The ability to provide accurate rotary motion is critical in a wide range of applications in the automation equipment, medical device, machine tool, energy, welding, robotics, automotive, aerospace, semiconductor, and heavy equipment industries, as well as many others.
Some of the key rotary motion technologies available to address these applications include belt drives, cam indexers, planetary gearheads, direct drives, and precision ring drives. It’s important to look carefully at the pluses and minuses of each of these technologies in order to ensure that you select the approach that provides the right mix of accuracy, economy, durability, speed, noise, etc., for each specific application.
A systematic selection and application process can help ensure that the rotary motion technology that is selected meets of all of the requirements of the application while maximizing the performance and minimizing the cost of this critical component. (See Figures 1 and 2)
Belt driven rotary tables generally offer the advantages of high speed and low cost in rotary positioning applications. Belts are typically made of fiber-reinforced elastomer and contain teeth that interface with rotor pulleys to efficiently transfer torque and prevent slipping. Typical belt-driven tables offer speeds up to 1,000 rpm, continuous torque to 6.6 N-m, and resolution down to 0.16 arc-second using ring encoders.
Additional advantages of belt-driven systems include the fact that they generate relatively little noise and that they require relatively little maintenance. Due to the potential for elongation of the belt, positioning accuracy of belt drives is often inferior to other alternatives, such as planetary gearheads or precision ring drives.
In summary, belt drives are a good choice for applications that require high speed and low cost, however, have several limitations including limited load capacity, limited accuracy, limited rigidity, and relatively poor life.
Cam indexers have been used in rotary positioning applications for many years and are frequently used in dial machines, conveyors, and linkages. There are two types of cam indexers. The most common is the fixed index cam indexer, which does not use a servo motor. With fixed index cam indexing, a mathematical motion curve is machined into the cam to provide accurate positioning to a discrete number of defined positions. During rotation of the cam indexer, maximum displacement velocity usually occurs around the midpoint of the index cycle.
Any fluctuation in cam speed tends to generate increased output torque at the high displacement portion of the cycle. These torque fluctuations sometimes generate irregular rotary motion during indexing, as well as audible noises when the indexer approaches a station. These problems can be avoided by maintaining shaft speed within a very narrow range. Fixed index cam indexers provide high-precision positioning at a reasonable cost for applications that will always index to the same angle and do not require high acceleration.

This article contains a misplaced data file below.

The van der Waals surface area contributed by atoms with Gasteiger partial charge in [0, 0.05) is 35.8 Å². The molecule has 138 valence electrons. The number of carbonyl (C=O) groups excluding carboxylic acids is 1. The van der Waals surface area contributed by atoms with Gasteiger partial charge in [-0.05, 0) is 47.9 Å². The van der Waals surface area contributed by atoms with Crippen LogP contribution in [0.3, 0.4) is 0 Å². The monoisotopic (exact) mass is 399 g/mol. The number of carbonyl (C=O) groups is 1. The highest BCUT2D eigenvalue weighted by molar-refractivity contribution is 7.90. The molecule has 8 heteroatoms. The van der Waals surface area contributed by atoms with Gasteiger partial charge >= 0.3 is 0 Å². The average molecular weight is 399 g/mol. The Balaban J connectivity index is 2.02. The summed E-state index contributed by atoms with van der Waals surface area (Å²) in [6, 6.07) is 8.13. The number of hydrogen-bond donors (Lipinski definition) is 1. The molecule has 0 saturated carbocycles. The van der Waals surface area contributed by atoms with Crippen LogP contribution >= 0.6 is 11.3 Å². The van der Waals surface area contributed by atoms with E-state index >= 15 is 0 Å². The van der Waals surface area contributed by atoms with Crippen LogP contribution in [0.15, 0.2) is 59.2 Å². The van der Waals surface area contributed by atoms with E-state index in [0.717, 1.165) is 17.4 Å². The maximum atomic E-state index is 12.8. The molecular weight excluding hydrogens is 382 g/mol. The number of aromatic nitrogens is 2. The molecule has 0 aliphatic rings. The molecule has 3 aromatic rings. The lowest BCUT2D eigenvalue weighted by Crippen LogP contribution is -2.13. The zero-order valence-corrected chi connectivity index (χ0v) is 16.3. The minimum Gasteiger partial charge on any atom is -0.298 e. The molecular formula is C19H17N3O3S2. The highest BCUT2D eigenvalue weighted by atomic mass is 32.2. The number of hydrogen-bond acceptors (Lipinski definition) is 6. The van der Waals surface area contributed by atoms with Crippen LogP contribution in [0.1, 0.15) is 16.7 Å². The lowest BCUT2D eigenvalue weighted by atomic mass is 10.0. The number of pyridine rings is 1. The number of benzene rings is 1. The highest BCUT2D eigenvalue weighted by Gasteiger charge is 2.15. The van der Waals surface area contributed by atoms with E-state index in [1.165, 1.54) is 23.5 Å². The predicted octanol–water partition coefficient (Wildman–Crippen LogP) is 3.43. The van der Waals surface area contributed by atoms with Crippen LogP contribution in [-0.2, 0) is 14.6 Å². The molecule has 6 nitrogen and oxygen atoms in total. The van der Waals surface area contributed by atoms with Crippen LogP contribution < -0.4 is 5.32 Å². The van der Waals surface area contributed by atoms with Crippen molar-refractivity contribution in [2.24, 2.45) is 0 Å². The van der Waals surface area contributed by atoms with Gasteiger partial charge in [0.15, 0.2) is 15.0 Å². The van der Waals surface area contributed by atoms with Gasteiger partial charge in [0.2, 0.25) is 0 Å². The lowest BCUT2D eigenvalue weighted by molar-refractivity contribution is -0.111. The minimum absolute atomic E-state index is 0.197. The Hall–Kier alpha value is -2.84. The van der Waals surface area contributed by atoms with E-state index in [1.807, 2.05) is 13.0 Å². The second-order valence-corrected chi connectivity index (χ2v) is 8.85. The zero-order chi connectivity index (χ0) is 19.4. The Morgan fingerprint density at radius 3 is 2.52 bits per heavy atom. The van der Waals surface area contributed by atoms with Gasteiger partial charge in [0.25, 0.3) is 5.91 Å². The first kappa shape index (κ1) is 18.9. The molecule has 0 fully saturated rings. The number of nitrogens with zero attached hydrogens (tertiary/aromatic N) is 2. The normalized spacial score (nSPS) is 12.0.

Fully programmable cam indexers combine a servo motor with a cam-driven index drive. This type of cam indexer is advantageous when a flexible motion pattern is required, such as when two different products that require different indexing patterns are run on the same machine. A fully programmable cam indexer is also beneficial for applications where extremely fast positioning is required followed by a long dwell period.
Planetary gearheads are frequently used on motion control applications that require a high torque to volume ratio. Planetary gearheads utilize an arrangement in which one or several planet gears rotate around a pinion or sun gear. The planetary gears rotate within an internal gear that is most often cut into the internal diameter of the gearhead. The planetary gear decreases the reflected load inertia at the motor shaft by the inverse of the square of the gearhead ratio, which increases the control system responsiveness and generally provides more consistent and accurate motion response.
The planetary gearhead offers the advantage of a wide range of gear ratios which, in many applications, will make it possible to operate both the motor and the application at their ideal speed. Single-stage planetary gearheads typically provide ratios from 3:1 to 10:1. Helical gearing improves the performance of a planetary gearhead over spur gears by increasing the contact load line. The potential drawbacks of planetary gearheads include their relatively high cost and the fact that they contain backlash and can be damaged by shock loads.
A direct drive rotary motor is typically a large diameter permanent magnet servo motor. The unique characteristic of direct drive rotary positioning systems is that the motor is connected directly to the load, eliminating all mechanical transmission components. Rotary positioning systems built around direct drive rotary motors are widely used in the factory automation, medical equipment, and energy industries. (See Figure 3)
Direct drive systems generate energy savings by operating at high levels of efficiency because the elimination of the power transmission system provides a substantial reduction in friction. Direct drive systems also have fewer components, which often reduces maintenance requirements and provides quieter operation because there are fewer parts that can vibrate. The elimination of the gear train also reduces backlash and compliance.
Sometimes, a direct drive system is combined with an encoder mounted on the rotary table to provide precision positional feedback and a high stiffness bearing to improve positional accuracy and repeatability. However, this approach is quite expensive relative to other technologies discussed here. While direct drive motors provide high levels of performance and efficiency, they are limited by low load capacity, high cost, and relatively low accuracy without costly ring encoders.